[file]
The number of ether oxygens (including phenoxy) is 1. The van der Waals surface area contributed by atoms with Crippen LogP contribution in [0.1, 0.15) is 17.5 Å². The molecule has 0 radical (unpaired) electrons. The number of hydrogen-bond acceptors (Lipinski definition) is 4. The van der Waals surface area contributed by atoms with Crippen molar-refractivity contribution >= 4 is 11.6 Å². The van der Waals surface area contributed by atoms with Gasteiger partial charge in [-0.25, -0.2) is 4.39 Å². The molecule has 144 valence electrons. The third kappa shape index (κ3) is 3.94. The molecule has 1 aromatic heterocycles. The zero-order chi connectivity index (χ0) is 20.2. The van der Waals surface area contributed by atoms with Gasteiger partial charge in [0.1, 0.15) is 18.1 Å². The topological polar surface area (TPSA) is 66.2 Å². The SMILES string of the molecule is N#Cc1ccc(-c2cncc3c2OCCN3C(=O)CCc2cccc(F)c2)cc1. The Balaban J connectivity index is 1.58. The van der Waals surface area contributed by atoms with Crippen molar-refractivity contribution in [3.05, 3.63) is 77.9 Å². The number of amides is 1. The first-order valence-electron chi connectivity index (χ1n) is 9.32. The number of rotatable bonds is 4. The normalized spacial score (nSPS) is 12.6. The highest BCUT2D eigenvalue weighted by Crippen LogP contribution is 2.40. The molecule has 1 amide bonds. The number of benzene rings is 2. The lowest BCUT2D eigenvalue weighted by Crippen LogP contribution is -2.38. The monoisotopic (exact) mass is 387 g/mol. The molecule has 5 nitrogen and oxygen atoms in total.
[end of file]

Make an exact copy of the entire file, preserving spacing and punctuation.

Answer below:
The number of ether oxygens (including phenoxy) is 1. The van der Waals surface area contributed by atoms with Crippen LogP contribution in [0.1, 0.15) is 17.5 Å². The molecule has 0 radical (unpaired) electrons. The number of hydrogen-bond acceptors (Lipinski definition) is 4. The van der Waals surface area contributed by atoms with Crippen molar-refractivity contribution >= 4 is 11.6 Å². The van der Waals surface area contributed by atoms with Gasteiger partial charge in [-0.25, -0.2) is 4.39 Å². The molecule has 144 valence electrons. The third kappa shape index (κ3) is 3.94. The molecule has 1 aromatic heterocycles. The zero-order chi connectivity index (χ0) is 20.2. The van der Waals surface area contributed by atoms with Gasteiger partial charge in [0.1, 0.15) is 18.1 Å². The topological polar surface area (TPSA) is 66.2 Å². The SMILES string of the molecule is N#Cc1ccc(-c2cncc3c2OCCN3C(=O)CCc2cccc(F)c2)cc1. The Balaban J connectivity index is 1.58. The van der Waals surface area contributed by atoms with Crippen molar-refractivity contribution in [3.05, 3.63) is 77.9 Å². The number of amides is 1. The first-order valence-electron chi connectivity index (χ1n) is 9.32. The number of rotatable bonds is 4. The normalized spacial score (nSPS) is 12.6. The highest BCUT2D eigenvalue weighted by Crippen LogP contribution is 2.40. The molecule has 1 amide bonds. The number of benzene rings is 2. The lowest BCUT2D eigenvalue weighted by Crippen LogP contribution is -2.38. The monoisotopic (exact) mass is 387 g/mol. The molecule has 5 nitrogen and oxygen atoms in total.